Where Two Rivers Meet

His actions played a small part in the onset of the Russian Revolution.

Where Two Rivers Meet

Rasputin was a self-proclaimed ‘Mystic’ who gained great influence over the Russian royal family because they believed he could cure their son’s hemophilia. He caused chaos in the government and was murdered by conservatives seeking an end to his humiliations. His actions played a small part in the onset of the Russian Revolution.

Born to a Siberian peasant family around 1869, Rasputin received little schooling and probably never learned to read or write. In his early years, some people of his village said he possessed supernatural powers, while others cite examples of extreme cruelty. For a time, it was believed his name "Rasputin" meant "licentious" in Russian. Historians now believe that "Rasputin" meant "where two rivers meet," a phrase that describes an area near where he was born in Siberia.

Around the age of 18, he married and had three surviving children. He may have experienced some sort of religious epiphany and traveled to a monastery, or (more likely) he was sent as a punishment by the authorities, although he didn’t actually become a monk. Here he encountered a sect of masochistic religious extremists and developed the belief that you became closest to God when you had overcome your earthly passions and the best way to achieve this was through sexual exhaustion.

Rasputin’s life changed in 1892, when he spent months at a monastery, putting him on the path to international renown. Despite his later nickname, “The Mad Monk,” Rasputin never took Holy Orders. Men in Rasputin’s position usually gave up their past lives and relationships but Rasputin continued to see his family – his daughters later lived with him in Saint Petersburg – and support his wife financially.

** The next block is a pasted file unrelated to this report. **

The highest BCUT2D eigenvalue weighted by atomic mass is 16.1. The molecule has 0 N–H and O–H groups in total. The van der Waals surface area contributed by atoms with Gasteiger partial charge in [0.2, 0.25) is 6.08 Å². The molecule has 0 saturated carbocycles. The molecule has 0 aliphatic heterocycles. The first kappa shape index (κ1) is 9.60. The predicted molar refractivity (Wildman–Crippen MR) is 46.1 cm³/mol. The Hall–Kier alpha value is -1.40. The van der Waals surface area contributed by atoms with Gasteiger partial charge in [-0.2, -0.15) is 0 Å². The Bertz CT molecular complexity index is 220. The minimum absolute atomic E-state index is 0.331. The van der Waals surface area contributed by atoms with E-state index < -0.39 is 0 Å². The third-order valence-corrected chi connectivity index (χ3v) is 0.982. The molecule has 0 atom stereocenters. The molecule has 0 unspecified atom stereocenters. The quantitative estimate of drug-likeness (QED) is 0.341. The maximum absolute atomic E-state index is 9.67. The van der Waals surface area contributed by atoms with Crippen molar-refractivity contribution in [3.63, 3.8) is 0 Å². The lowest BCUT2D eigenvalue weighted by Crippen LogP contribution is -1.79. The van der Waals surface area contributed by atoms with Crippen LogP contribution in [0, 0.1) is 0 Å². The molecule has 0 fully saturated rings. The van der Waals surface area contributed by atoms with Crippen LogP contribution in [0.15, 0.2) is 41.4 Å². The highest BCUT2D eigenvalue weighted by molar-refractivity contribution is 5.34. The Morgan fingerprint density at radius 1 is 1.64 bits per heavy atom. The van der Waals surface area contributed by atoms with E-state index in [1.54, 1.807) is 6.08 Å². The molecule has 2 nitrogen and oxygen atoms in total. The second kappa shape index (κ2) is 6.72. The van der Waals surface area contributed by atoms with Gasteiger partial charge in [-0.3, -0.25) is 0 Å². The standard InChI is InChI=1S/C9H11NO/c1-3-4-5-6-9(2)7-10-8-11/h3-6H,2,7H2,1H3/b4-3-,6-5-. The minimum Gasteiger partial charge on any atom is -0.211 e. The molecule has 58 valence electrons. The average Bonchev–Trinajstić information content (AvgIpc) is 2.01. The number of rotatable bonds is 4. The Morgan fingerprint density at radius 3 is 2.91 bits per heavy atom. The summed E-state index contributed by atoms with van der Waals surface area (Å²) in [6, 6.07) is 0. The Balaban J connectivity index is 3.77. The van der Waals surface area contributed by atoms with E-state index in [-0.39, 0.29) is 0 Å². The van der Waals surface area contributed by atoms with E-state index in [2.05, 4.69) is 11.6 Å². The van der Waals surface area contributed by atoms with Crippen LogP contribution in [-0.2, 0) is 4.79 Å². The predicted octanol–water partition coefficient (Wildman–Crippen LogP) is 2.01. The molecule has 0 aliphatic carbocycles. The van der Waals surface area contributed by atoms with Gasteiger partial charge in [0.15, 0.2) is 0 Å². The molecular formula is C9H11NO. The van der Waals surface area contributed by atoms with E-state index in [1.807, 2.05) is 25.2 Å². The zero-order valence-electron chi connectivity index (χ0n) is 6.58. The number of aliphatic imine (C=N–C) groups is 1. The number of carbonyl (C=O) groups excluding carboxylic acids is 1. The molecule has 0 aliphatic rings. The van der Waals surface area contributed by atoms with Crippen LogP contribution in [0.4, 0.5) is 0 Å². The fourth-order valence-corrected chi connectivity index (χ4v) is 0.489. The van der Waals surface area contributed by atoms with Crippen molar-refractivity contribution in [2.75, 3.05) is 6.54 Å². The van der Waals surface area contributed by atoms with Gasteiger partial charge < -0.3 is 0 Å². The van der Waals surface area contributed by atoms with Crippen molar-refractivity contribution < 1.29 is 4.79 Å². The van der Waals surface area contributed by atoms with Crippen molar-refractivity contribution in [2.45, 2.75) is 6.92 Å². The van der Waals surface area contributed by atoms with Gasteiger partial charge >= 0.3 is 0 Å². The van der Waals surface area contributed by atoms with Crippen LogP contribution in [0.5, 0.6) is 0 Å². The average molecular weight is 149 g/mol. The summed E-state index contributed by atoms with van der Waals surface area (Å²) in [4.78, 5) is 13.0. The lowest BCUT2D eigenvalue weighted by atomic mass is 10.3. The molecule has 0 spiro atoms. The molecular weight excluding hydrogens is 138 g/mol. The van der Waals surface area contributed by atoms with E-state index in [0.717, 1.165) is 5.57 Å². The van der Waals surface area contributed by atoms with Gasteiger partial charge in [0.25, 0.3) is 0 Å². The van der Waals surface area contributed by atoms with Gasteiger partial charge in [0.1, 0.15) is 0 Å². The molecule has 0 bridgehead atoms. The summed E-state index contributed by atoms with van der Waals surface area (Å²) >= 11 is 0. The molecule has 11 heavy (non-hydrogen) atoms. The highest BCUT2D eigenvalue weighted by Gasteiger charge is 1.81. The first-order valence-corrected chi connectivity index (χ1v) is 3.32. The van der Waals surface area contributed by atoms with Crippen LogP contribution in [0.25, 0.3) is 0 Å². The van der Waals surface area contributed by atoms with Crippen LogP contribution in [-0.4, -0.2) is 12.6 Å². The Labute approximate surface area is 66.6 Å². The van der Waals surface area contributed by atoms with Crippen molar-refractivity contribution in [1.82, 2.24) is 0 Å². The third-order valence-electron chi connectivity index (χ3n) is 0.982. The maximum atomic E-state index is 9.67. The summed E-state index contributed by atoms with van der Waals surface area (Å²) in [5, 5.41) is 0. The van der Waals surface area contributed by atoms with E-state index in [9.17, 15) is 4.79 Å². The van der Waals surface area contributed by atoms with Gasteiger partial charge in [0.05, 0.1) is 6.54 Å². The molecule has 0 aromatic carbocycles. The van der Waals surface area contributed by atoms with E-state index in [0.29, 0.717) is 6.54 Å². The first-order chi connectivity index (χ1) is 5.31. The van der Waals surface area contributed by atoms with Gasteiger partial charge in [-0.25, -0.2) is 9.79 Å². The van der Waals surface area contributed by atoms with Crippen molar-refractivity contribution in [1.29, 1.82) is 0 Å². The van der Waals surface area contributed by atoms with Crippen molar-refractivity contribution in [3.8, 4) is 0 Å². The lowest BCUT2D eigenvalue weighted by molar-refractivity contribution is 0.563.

His religious fervor, combined with an appealing personal charisma, brought Rasputin to the attention of some Russian Orthodox clergymen and then senior members of the Imperial family, who then introduced him to Nicholas II and his wife, Alexandra.

The Tsar’s court had a long tradition of holy men, mystics and other esoteric people, and Nicholas II and his wife were heavily involved in the occult revival: a succession of con people and failures went through, and Nicholas thought he was in contact with his dead father.

1908 saw arguably the crucial event of Rasputin’s life: he was called to the royal palace while the Tsar’s son was experiencing hemophiliac bleeding. When Rasputin appeared to have aided the boy, he informed the royals that he believed the future of both the boy and the ruling Romanov dynasty were deeply connected to him.

Between 1906 and 1914, various politicians and journalists used Rasputin’s association with the imperial family to undermine the dynasty’s credibility and push for reform.

Alexandra grew increasingly dependent on Rasputin and, after 1911, several roles within high government were filled by his appointees, allowing him great influence over matters of state. This perceived weakness of the Tsar and Tsarina helped to destroy the general respect for them.

In 1916, a group of aristocrats tried to murder Rasputin. He drank poisoned wine, and ate pastries containing cyanide, but he survived. He was then shot, stabbed repeatedly, and finally drowned in the icy Neva river.

However, the regime’s image continued to be tainted by the scandal. Within three months of Rasputin's death, Tsar Nicholas lost his throne, and the imperial family were imprisoned.